Also, it’s one thing to teach a concept, but it’s another for the student to put it into practice. In the teaching segment, stating what the rules are is not enough. We aim at showing how and when things are done properly- with the aid of teaching moments, where we capture on video everyday drivers on the road.
We then have a discussion with the students about what they have seen and the potential consequences of the other driver’s actions may be.
Furthermore, other factors come into play such as; how people learn and the factors that affect a person’s ability to learn.
Our driving instructors are familiar with these different aspects when coaching new drivers. They are:
We ask non-intrusive questions to help build rapport with our students early on. Our questions range from asking the student why he or she is interested in obtaining their driver’s licence and whether or not they plan on buying a vehicle of their own in the near future.
By asking these types of questions we not only show a genuine interest in their goals and but we also set the tone for a welcoming environment where students can feel free to ask any questions that they may have.
It also helps students remember why they are taking lessons in the first place, and as a result they too may become more committed to the learning process.
This is the stage of ignorance before learning begins. At this stage, the learner is likely very inexperienced and is unaware of this fact. As a result, he or she may display a false sense of over-confidence.
This is the most difficult stage and also where the real learning begins. The learner realizes what they don’t know and works towards attaining the right skill set. At this point, a lot of mistakes may be made, but that is indicative of the learning process.
This stage of learning is exciting for most people because they now realize how much they have learned, and there is a revamp of the learners’ confidence in their own ability at this stage.
This is the last stage of learning when the skill has become a natural part of the learner, at this point; you no longer have to think about every little thing you do while driving. The individual has become a safe and confident driver at this stage.
Rote learning: This is the traditional approach to learning which does not necessarily involve understanding. It only requires memorizing formulas, list, facts, etc. Many driving skills if learned by rote become instinctive and do not hinder the driver's observation and perpetual skills.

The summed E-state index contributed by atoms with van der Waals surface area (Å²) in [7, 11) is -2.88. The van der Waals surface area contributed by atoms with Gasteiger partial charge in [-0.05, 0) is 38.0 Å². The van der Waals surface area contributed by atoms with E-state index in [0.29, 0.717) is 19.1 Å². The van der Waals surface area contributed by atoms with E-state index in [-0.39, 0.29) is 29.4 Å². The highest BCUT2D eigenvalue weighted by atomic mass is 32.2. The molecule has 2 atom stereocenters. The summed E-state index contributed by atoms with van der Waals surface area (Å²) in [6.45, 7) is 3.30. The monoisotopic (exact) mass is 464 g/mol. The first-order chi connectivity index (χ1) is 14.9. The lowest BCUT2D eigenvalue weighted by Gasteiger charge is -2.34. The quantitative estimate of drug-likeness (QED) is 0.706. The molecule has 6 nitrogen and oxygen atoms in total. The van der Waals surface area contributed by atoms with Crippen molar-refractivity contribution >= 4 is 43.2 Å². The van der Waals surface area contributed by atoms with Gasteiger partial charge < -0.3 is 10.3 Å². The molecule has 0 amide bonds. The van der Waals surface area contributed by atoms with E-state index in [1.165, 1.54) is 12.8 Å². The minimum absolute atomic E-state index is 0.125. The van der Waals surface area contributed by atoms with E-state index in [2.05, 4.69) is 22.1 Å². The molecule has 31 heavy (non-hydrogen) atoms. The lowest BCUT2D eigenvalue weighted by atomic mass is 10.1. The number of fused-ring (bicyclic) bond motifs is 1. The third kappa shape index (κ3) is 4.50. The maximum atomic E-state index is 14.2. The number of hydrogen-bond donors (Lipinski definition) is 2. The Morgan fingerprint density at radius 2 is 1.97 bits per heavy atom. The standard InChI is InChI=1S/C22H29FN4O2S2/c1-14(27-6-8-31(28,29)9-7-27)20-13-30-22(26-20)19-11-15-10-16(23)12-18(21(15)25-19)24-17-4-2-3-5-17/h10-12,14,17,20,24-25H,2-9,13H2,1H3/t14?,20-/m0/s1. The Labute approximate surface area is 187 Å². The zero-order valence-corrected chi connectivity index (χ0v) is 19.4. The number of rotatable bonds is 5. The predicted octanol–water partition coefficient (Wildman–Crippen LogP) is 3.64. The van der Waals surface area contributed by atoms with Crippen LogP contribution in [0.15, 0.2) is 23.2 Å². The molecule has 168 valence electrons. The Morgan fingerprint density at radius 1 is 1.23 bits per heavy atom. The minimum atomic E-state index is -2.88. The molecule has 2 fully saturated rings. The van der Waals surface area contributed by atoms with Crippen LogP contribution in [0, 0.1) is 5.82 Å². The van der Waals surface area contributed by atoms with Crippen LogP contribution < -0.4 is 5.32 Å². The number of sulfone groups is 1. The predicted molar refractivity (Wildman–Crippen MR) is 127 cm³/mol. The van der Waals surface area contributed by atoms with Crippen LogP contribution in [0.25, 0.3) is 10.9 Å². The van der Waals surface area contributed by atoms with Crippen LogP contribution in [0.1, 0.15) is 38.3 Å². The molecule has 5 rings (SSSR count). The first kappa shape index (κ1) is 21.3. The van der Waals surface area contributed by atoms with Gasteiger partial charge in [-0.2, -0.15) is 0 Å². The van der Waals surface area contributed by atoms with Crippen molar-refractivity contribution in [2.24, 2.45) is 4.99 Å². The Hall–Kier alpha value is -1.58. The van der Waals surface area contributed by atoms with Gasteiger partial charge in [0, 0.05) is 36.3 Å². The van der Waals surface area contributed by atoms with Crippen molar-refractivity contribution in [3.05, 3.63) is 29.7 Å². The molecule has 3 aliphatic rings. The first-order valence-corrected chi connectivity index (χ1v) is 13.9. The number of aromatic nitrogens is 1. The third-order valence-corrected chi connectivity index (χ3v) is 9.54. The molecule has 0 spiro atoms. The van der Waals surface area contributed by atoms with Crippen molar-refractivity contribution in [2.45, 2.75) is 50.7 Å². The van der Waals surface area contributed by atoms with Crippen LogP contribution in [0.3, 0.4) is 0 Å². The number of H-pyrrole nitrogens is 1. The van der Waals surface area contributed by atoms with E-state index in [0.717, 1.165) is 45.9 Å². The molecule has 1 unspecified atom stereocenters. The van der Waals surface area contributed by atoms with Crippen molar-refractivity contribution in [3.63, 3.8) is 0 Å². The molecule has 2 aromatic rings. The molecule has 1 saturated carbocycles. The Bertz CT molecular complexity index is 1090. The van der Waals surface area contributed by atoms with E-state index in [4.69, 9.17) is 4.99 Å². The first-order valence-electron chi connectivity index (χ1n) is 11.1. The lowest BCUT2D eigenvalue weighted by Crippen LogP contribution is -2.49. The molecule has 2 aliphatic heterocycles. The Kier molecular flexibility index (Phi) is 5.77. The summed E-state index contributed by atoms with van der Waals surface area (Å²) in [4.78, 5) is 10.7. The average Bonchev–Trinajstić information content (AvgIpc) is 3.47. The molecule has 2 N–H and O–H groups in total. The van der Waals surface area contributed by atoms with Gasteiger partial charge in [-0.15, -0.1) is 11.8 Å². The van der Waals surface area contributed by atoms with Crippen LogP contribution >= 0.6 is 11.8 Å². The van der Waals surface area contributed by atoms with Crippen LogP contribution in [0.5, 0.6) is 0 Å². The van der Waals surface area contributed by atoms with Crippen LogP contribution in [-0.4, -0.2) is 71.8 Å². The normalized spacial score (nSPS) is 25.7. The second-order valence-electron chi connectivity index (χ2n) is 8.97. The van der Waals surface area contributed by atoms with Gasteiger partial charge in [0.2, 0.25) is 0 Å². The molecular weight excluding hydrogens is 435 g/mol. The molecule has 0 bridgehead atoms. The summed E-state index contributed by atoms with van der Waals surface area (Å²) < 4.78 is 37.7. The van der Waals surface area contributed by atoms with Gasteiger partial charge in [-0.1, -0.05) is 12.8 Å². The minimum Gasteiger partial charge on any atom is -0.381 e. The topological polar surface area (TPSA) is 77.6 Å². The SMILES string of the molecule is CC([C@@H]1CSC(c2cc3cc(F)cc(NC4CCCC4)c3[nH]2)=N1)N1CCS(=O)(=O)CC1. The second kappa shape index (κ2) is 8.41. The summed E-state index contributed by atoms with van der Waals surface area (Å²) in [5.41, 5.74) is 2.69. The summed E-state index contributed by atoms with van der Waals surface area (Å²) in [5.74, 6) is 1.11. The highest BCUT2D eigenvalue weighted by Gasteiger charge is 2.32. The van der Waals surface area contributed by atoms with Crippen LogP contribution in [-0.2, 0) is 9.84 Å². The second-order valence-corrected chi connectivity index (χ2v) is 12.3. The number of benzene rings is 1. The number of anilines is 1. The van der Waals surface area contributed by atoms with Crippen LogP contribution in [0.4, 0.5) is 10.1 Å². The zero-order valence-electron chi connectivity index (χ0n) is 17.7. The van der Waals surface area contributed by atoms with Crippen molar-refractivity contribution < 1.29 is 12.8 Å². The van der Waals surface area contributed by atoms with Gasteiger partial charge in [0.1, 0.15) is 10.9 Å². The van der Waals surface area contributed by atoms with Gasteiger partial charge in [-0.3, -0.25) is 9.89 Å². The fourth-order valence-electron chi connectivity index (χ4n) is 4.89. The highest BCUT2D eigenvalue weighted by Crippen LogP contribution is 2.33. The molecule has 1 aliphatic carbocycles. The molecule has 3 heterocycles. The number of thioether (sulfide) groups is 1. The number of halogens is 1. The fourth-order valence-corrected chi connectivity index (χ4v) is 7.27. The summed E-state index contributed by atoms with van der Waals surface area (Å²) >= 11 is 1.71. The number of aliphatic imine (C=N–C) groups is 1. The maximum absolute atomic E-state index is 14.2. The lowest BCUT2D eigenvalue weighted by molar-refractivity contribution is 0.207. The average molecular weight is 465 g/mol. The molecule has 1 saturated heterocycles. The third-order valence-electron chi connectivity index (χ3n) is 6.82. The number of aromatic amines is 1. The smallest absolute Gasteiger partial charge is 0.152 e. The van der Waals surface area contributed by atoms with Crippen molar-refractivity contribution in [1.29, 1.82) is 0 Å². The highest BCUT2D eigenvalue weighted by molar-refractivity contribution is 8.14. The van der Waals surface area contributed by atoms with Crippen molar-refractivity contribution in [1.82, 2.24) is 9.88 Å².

Gestalt Learning: this is a progressive approach to learning that entails understanding a concept or activity. It’s learning through recognizing or making connections between previously established principles. It is an essential factor in the development of road craft.
Tactile learners are the practical learners. They prefer a hands-on approach to learning. They learn best on the field where they have to put things into practice.
Auditory learners are good listeners, and they learn through listening. For them, written information will provide little knowledge until it's heard.
Visual learners learn by seeing. They prefer seeing pictures and sketches. They usually sit in front of the class because they need to see the instructor's body language.
First of all, they must be willing to improve and to recognize their strengths and weaknesses they also need a conducive environment, assistance from someone who is interested and skilled, and they should always have the opportunity to try out new ideas.
There are many barriers which cause communication problems, and they are; Stereotyping, a difference in perception, lack of interest, jumping to a conclusion, difficulty with self-expression on the part of the instructor, emotions, personality, and lack of knowledge.
"Notice how we are deliberately substituting the word instructor with coach or mentor?"
That is because they are different from one another. Whereas one can turn a person off from wanting to learn at all, the other encourages learning by giving pointers on how it can be done better and by encouraging conversation.
This is a 3 step method of constructive criticism. First, you compliment the learner for what he does well, then you then you address his shortcomings, and you compliment him again. Compliment- criticize- compliment. You are sandwiching the constructive criticism with nice compliments.